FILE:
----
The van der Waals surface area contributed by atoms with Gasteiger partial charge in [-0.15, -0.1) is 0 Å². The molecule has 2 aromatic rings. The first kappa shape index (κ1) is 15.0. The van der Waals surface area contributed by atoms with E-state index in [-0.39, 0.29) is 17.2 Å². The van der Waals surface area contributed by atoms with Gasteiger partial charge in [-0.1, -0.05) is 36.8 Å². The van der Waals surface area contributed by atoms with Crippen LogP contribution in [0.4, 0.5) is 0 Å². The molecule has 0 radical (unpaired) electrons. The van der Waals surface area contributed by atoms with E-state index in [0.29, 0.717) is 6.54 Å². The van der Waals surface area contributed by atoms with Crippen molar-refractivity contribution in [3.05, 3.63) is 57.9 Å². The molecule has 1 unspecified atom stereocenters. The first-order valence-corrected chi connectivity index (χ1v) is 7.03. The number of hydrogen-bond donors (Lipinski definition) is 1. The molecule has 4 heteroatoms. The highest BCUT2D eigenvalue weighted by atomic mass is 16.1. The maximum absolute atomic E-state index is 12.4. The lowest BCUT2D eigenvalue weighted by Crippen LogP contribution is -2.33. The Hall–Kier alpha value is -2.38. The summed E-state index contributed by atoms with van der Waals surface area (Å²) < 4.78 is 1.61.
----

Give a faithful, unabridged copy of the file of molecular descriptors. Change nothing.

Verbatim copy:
The van der Waals surface area contributed by atoms with Gasteiger partial charge in [-0.15, -0.1) is 0 Å². The molecule has 2 aromatic rings. The first kappa shape index (κ1) is 15.0. The van der Waals surface area contributed by atoms with E-state index in [-0.39, 0.29) is 17.2 Å². The van der Waals surface area contributed by atoms with Gasteiger partial charge in [-0.1, -0.05) is 36.8 Å². The van der Waals surface area contributed by atoms with Crippen LogP contribution in [0.4, 0.5) is 0 Å². The molecule has 0 radical (unpaired) electrons. The van der Waals surface area contributed by atoms with E-state index in [0.29, 0.717) is 6.54 Å². The van der Waals surface area contributed by atoms with Crippen molar-refractivity contribution in [3.05, 3.63) is 57.9 Å². The molecule has 1 unspecified atom stereocenters. The first-order valence-corrected chi connectivity index (χ1v) is 7.03. The number of hydrogen-bond donors (Lipinski definition) is 1. The molecule has 4 heteroatoms. The highest BCUT2D eigenvalue weighted by atomic mass is 16.1. The maximum absolute atomic E-state index is 12.4. The lowest BCUT2D eigenvalue weighted by Crippen LogP contribution is -2.33. The Hall–Kier alpha value is -2.38. The summed E-state index contributed by atoms with van der Waals surface area (Å²) < 4.78 is 1.61.